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Genet Med. 2015 Aug;17(8):660-7. doi: 10.1038/gim.2014.157. Epub 2014 Nov 6.

Consanguinity and rare mutations outside of MCCC genes underlie nonspecific phenotypes of MCCD.

Author information

1
Department of Pediatrics, Rady Children's Hospital, University of California, San Diego, La Jolla, California, USA.
2
1] Department of Pediatrics, Rady Children's Hospital, University of California, San Diego, La Jolla, California, USA [2] Clinical and Translational Research Institute, University of California, San Diego, La Jolla, California, USA.
3
1] Division of Metabolic Diseases and Children's Research Center, University Children's Hospital Zurich, Zurich, Switzerland [2] Zurich Center for Integrative Human Physiology, University of Zurich, Zurich, Switzerland.
4
Department of Clinical Medicine, University of Tromsø, Tromsø, Norway.
5
1] Department of Pediatrics, Rady Children's Hospital, University of California, San Diego, La Jolla, California, USA [2] Clinical and Translational Research Institute, University of California, San Diego, La Jolla, California, USA [3] Institute for Genomic Medicine, University of California, San Diego, La Jolla, California, USA.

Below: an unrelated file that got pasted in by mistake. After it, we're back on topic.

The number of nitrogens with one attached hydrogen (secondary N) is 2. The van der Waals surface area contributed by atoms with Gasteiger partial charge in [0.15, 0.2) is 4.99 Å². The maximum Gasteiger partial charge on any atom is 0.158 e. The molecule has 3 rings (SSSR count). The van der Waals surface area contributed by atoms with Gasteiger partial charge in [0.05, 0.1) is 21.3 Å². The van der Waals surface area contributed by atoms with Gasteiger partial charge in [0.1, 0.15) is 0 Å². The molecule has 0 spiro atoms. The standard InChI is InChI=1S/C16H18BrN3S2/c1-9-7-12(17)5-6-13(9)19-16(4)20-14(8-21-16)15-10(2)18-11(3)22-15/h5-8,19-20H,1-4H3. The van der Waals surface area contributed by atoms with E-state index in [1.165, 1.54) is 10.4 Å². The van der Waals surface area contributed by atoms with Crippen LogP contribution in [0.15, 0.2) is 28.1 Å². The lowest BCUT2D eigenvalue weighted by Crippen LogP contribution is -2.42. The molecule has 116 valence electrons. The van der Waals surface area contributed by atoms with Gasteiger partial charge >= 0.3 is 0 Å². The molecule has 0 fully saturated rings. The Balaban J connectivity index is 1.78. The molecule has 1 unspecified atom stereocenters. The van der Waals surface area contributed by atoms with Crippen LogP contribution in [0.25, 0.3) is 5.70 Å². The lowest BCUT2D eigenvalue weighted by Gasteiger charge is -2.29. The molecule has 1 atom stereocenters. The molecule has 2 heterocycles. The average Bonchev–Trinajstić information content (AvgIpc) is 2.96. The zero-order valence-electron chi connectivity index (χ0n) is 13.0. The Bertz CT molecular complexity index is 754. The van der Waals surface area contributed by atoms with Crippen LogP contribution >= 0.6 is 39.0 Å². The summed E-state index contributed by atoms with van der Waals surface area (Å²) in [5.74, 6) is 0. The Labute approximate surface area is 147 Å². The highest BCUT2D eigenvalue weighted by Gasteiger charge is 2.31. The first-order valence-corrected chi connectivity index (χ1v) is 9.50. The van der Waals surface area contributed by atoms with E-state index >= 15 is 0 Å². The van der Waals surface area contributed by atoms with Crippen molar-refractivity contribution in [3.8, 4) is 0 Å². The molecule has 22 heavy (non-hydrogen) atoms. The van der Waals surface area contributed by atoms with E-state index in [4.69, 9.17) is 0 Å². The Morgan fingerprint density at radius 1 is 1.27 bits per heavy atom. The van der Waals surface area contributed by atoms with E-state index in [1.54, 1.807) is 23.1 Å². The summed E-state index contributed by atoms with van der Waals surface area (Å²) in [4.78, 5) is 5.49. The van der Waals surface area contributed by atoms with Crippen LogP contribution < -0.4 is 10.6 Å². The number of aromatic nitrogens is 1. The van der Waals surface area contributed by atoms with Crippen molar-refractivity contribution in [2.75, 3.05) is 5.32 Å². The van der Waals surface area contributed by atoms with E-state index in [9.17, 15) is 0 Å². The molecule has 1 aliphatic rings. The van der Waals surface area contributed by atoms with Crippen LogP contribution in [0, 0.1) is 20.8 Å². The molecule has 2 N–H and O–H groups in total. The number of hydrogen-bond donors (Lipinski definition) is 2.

Abstract

PURPOSE:

3-Methylcrotonyl-CoA carboxylase deficiency (MCCD) is an autosomal recessive disorder of leucine catabolism that has a highly variable clinical phenotype, ranging from acute metabolic acidosis to nonspecific symptoms such as developmental delay, failure to thrive, hemiparesis, muscular hypotonia, and multiple sclerosis. Implementation of newborn screening for MCCD has resulted in broadening the range of phenotypic expression to include asymptomatic adults. The purpose of this study was to identify factors underlying the varying phenotypes of MCCD.

METHODS:

We performed exome sequencing on DNA from 33 cases and 108 healthy controls. We examined these data for associations between either MCC mutational status, genetic ancestry, or consanguinity and the absence or presence/specificity of clinical symptoms in MCCD cases.

RESULTS:

We determined that individuals with nonspecific clinical phenotypes are highly inbred compared with cases that are asymptomatic and healthy controls. For 5 of these 10 individuals, we discovered a homozygous damaging mutation in a disease gene that is likely to underlie their nonspecific clinical phenotypes previously attributed to MCCD.

CONCLUSION:

Our study shows that nonspecific phenotypes attributed to MCCD are associated with consanguinity and are likely not due to mutations in the MCC enzyme but result from rare homozygous mutations in other disease genes.Genet Med 17 8, 660-667.

PMID:
25356967
PMCID:
PMC4422778
DOI:
10.1038/gim.2014.157
[Indexed for MEDLINE]
Free PMC Article

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